What kind of experience do I need?
I smile and respond, “None at all!”
It seems like a silly question for me until I realize I ask the same question when I approach something new. It could be a dance class, music lesson or an art fair; any endeavor where other people are involved and a perceived judgment situation exists. I’m aware of not wanting to be lesser than, a burden to the class or teacher or embarrassed by my lack of knowledge or experience. I suppose I want some reassurance from the instructor that I’ll fit in and be accepted by the group.
Despite these assurances there is always a tremble in my legs or in my stomach. Now I know from my work with the Chakra Series, that the location of the pain is associated with an energy center (chakra) in your body. A tremble in my legs means I’m not feeling stable. I can’t find the ground and there is a disconnect. So I put on a pair of red pants and breathe into the Earth. I know this sounds all wooey, but it works. It helps my mind focus on an action oriented solution rather than dwelling on the fear. Deep breathing acts like a drain cleaner for the body; pushing out the collected gunk.
And yes I’ve been in situations where my experience is greater than the level of instruction. I can choose to get upset, pull boredom into my being or leave. Truth. I’ve done all of those things. The challenge is to flip that mentality. Fact. The greats of anything always practice the basics of their field. Or, I could help another in her learning which always satisfies me and deepens my learning. These situations are more of an emotional ego challenge than a technical one.
I think about all of this when I prepare my classes. I create a space of teaching and learning where we can do our private work in public.
As Philip Pullman writes in Part 1 of his new trilogy The Book of Dust:
“Asta became an owl and perched on the prow, her feathers shedding the water in a way she’d discovered when she was trying to become an animal that didn’t yet exist.”
PS: I have one spot left for my workshop on September 29 and 30. Email me if you’d like to join us or get on the workshop list for the next one.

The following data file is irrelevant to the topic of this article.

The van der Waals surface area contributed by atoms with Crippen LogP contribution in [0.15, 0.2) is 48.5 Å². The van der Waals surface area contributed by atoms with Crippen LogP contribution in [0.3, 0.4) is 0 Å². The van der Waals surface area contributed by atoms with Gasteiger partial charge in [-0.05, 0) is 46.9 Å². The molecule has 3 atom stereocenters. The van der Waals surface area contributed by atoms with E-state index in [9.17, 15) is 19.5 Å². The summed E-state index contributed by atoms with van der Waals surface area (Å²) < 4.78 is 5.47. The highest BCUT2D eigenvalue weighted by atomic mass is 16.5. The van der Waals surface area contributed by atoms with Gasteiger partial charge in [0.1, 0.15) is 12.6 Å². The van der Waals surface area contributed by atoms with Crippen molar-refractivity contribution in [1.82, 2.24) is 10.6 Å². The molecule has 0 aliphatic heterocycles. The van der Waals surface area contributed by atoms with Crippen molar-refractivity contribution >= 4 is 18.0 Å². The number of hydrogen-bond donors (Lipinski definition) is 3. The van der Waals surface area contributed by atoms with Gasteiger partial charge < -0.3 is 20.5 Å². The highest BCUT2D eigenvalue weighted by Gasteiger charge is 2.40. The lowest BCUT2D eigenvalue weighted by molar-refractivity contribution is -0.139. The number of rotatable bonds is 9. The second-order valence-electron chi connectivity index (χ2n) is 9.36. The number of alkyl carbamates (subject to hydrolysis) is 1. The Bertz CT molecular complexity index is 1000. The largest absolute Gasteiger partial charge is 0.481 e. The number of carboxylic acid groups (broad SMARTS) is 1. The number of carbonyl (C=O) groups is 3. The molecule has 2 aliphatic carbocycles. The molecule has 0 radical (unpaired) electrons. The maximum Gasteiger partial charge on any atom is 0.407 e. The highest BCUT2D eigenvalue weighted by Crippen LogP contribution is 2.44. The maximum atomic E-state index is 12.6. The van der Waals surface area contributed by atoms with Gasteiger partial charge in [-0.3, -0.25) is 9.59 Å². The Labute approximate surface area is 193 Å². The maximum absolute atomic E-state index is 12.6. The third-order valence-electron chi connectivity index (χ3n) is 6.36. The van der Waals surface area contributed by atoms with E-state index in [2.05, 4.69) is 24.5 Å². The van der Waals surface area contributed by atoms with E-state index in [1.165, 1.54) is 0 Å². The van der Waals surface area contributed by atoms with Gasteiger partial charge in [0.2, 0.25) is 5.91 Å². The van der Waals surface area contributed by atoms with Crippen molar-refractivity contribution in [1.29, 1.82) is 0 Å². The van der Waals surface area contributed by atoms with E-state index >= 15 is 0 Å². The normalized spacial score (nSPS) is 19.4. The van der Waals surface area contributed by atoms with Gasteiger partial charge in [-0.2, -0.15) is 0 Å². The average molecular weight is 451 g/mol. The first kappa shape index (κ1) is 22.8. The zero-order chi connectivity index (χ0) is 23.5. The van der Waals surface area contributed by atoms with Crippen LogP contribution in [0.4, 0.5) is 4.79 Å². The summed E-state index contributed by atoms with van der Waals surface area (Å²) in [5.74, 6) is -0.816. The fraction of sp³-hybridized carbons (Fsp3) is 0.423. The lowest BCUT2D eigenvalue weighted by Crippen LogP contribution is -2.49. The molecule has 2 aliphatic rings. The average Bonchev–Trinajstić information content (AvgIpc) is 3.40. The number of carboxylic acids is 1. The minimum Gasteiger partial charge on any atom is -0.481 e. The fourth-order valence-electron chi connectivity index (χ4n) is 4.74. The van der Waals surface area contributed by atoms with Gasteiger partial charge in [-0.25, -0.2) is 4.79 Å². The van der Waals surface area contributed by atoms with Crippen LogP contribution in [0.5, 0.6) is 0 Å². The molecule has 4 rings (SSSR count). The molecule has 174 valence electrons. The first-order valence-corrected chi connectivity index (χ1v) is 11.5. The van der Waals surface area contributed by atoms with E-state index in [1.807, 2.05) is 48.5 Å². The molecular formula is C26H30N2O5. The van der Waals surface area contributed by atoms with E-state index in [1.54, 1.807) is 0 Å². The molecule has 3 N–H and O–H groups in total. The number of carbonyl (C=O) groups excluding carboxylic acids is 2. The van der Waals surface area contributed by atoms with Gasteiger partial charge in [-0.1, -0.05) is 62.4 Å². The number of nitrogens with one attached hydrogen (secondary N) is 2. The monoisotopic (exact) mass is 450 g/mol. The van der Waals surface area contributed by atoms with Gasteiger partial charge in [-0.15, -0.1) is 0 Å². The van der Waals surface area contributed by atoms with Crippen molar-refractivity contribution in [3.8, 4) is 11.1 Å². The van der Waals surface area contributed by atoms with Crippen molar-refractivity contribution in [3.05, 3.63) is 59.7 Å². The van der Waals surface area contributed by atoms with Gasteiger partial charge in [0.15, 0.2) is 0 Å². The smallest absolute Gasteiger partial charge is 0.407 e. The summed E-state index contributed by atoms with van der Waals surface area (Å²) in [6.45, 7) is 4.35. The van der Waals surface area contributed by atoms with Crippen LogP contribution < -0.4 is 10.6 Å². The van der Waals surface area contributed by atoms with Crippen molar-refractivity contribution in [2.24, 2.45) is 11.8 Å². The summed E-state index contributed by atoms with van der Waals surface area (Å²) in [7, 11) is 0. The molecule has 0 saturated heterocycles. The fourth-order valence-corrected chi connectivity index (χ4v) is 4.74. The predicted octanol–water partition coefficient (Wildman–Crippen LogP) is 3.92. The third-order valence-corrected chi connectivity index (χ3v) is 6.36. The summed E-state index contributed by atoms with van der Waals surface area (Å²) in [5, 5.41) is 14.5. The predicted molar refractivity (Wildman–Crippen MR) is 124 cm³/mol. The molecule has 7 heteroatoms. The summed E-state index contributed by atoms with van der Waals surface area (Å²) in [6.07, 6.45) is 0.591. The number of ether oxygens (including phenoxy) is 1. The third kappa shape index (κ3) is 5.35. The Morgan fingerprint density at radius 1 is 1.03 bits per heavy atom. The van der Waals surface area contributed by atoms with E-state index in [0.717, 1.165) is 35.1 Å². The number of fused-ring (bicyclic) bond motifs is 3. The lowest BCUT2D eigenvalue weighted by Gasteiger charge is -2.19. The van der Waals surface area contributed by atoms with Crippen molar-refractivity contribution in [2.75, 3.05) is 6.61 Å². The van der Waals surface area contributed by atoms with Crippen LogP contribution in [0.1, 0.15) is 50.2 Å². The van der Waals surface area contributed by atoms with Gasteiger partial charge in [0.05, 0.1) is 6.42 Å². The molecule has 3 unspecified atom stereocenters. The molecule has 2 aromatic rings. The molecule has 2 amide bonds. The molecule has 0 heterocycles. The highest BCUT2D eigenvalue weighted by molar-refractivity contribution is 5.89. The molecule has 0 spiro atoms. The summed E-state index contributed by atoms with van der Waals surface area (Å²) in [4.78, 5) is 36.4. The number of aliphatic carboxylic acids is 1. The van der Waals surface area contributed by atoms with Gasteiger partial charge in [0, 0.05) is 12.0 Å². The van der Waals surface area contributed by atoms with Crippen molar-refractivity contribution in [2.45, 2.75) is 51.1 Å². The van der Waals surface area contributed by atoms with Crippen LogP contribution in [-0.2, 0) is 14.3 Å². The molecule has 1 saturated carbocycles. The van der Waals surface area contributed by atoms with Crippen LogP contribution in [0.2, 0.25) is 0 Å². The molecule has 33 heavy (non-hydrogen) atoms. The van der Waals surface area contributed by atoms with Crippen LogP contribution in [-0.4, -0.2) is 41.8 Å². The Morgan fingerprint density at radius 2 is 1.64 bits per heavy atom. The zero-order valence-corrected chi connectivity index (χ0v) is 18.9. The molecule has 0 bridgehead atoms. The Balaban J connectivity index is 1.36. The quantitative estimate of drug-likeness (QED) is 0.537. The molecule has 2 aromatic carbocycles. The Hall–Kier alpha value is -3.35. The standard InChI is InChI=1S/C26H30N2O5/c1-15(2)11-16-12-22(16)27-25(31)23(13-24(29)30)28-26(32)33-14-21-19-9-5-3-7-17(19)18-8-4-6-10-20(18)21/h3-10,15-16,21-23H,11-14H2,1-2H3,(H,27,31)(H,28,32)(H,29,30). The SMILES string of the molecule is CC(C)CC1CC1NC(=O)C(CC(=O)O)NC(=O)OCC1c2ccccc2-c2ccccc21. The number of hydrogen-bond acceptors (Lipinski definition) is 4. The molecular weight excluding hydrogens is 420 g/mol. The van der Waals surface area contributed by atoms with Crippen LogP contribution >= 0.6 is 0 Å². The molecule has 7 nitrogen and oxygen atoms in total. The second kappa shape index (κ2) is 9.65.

…a little break from the studio to focus on my other life long journey. Mr. First. Remember him?
I spent 4 days away from the art studio to be immersed in the horse studio. The skills from one studio easily transfer to the next. Once respect has been cultivated there is an allowance for mistakes, questions and leaps of faith. Art. Horse. Dance. Music. It’s about getting into your bubble and working from the inside out to create that color, sound or movement.
One practice sheds light on the other. Through the horse I build patience in my painting and remember to breathe and lighten up when things aren’t quite right. That rightness has a feeling, an intuition which crosses all platforms. A little thread that only now after many years on the planeta I see I’ve been pulling along studio by studio.
As a leader in the horse dance, I need to lead! I set the pace, direction and form. But here’s the gem.
There has to be an invitation.
An agreement. We each play a role in what we create today.
“Would you like to dance with me today?” I ask First.
I wonder how it might be if we approach the art studio in the same way. Can we enter the studio and take a moment to look around and honor all that we’ve created; the good and the not so good. Perhaps we can show a little respect and sweep the floor before we get to work to develop a direction and rhythm.
Within each painting is an invitation to dance. To play. To bend and be effortless.